The criticism of the walkout staged by the U.S. and Israeli delegations was symptomatic of the diplomatic isolation the two governments find themselves in today. U.S. commentators have described the Bush administration's decision as yet another example of its arbitrariness and disdain for international organisations and treaties.

A wrong undone

S. VISWANATHAN the-nation

The AIADMK government decides to restore a Government Order that was withdrawn by the DMK government for filling up vacancies reserved for Dalits.

TAMIL NADU can legitimately take pride in the fact that it pioneered a system of reservation in government services, which provided for representation for different communities on the basis of their share in the population. The first "communal G.O." (1921) issued by the then provincial government made this possible, but in implementing reservation the State's record has been far from satisfactory.

Dalit organisations complain that representation for Dalits has always been far below the statutory 19 per cent reserved for Scheduled Castes (Dalits) and Scheduled Tribes, particularly in Group 1 and Group 2 services (Frontline, November 26, 1999.) They blame the lack of political will and the vested interests in the bureaucracy for denying Dalits their due. Filling vacancies through temporary appointment, transfers and deputation were among the methods used, they claimed.

In 1998, the Dravida Munnetra Kazhagam government issued a Government Order (G.O. Ms. 44) to clear the backlog of unfilled vacancies reserved for Dalits through direct recruitment, but withdrew it two years later even before any action could be taken on it. On September 7 the All India Anna Dravida Munnetra Kazhagam (AIADMK) government announced its decision to "restore" the G.O. much to the relief of Dalit organisations. The G.O. 44, dated May 20, 1998, was based on certain directions of the Supreme Court in the 1992 Indra Sawhney and others vs. Union of India and others case (known as 'the Mandal Commission case').

According to the G.O., the court gave the following directions: "The adequacy of representation is not to be determined merely on the basis of the overall numerical strength of the backward classes in the services.... their representation at different levels of administration and in different grades has to be taken into consideration...

"To ensure adequate representation of backward classes... the rules of recruitment must ensure that there is direct recruitment at all levels and in all grades in the services."

The G.O. stated that the government had decided to provide for recruitment in each category/group, namely, Group 1, Group 2, Group 3 and Group 4, where representation of S.Cs/S.Ts was less than 19 per cent. The direct recruitment in each group would be at the lowest levels of the groups, it said.

IN September 1997 the DMK government had constituted a high-level committee to monitor the implementation of the 19 per cent reservation for S.Cs and S.Ts in government services and find ways to fill the vacancies within a stipulated period. Although the 12-member committee, headed by Minister for Adi Dravidar (Dalits) and Tribal Welfare Samayanallur S. Selvarasu, submitted its report in August 1998, the government did not publish it.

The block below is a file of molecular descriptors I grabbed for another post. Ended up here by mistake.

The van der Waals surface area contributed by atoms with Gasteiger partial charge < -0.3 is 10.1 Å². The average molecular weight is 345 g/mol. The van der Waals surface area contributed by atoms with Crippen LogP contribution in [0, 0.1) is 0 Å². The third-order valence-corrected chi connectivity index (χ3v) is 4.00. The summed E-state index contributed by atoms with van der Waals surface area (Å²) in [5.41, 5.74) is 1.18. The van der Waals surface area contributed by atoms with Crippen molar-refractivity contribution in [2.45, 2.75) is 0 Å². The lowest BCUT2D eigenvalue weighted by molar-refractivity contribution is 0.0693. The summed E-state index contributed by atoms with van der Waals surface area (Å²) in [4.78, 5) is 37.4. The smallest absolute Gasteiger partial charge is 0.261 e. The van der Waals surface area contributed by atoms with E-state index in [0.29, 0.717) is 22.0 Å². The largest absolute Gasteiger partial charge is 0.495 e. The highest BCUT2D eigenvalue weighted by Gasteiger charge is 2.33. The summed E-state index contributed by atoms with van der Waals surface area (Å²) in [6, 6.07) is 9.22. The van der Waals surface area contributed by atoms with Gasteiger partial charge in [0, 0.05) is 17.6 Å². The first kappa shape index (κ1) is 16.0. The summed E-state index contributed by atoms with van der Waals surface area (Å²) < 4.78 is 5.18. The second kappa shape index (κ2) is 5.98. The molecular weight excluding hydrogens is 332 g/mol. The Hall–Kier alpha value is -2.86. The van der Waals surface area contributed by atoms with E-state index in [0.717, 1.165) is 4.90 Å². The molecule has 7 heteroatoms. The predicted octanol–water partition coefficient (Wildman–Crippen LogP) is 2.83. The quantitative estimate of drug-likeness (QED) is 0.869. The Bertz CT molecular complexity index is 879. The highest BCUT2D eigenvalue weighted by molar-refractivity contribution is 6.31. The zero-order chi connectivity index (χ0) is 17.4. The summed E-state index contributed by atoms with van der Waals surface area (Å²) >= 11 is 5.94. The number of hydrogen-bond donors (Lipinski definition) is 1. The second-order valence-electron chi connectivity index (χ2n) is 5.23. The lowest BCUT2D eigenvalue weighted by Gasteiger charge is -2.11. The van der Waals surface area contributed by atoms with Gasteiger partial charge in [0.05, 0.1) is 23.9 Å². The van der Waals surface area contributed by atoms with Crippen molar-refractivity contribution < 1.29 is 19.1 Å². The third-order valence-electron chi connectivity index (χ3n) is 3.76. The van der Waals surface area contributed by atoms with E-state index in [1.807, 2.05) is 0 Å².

The committee, which had to make do with information provided by only 105 of the 141 departments, found that the representation for Dalits in administration was far less than the stipulated 19 per cent, particularly in the top posts. The departments relating to elementary education, collegiate education and local bodies, which account for over one lakh posts, did not provide any data. The committee suggested that the backlog could be cleared by direct recruitment and promotions. Subsequently, the DMK government appointed another committee to study the status of reservation among the backward classes.

Later, on May 11, 2000, the government came out with a White Paper on Reservation in Government Employment for Adi Dravidars (S.Cs), Scheduled Tribes (S.Ts), Backward Classes (B.Cs), Most Backward Classes (MBCs) and Denotified Communities. The paper revealed that there was no backlog in the case of B.Cs. As for the MBCs/Denotified Communities, the S.Cs and the S.Ts, the backlog posts in the groups numbered 5,263, 4,907 and 1,094 respectively. The paper showed that in the 4,588 top posts of 96 departments studied, while the B.Cs were over-represented (2,571 against 1,376), the Dalits (475 against 826), the S.Ts (17 against 45) and the MBCs/Denotified Communities (384 against 912) were grossly under-represented.

Dalit leaders challenged the estimates and called it a "black paper". In the Assembly on September 7, CPI(M) member S.K. Mahendran, while welcoming the decision to restore G.O. 44, demanded a new White Paper.

Incidentally, G.O. 44 did not find a mention in the White Paper and on July 20, 2000, it was made inoperative by means of a letter from the Secretary of the Department of Adi Dravidar and Tribal Welfare addressed to all departments. Dalit organisations and political parties such as the AIADMK, the Tamil Maanila Congress, the Communist Party of India (Marxist), Puthiya Tamilagam and Viduthalai Siruthaigal protested against the government action. AIADMK general secretary Jayalalithaa criticised the suspension of the G.O. which was intended to "rectify anomalies" in filling up reserved vacancies in government departments and public sector undertakings. "Suspending the operation of the provisions of a G.O. through an inter-departmental letter is contrary to law," she said, and added: "The fact that the G.O. in question was based on a Supreme Court directive makes its suspension contempt of the apex court."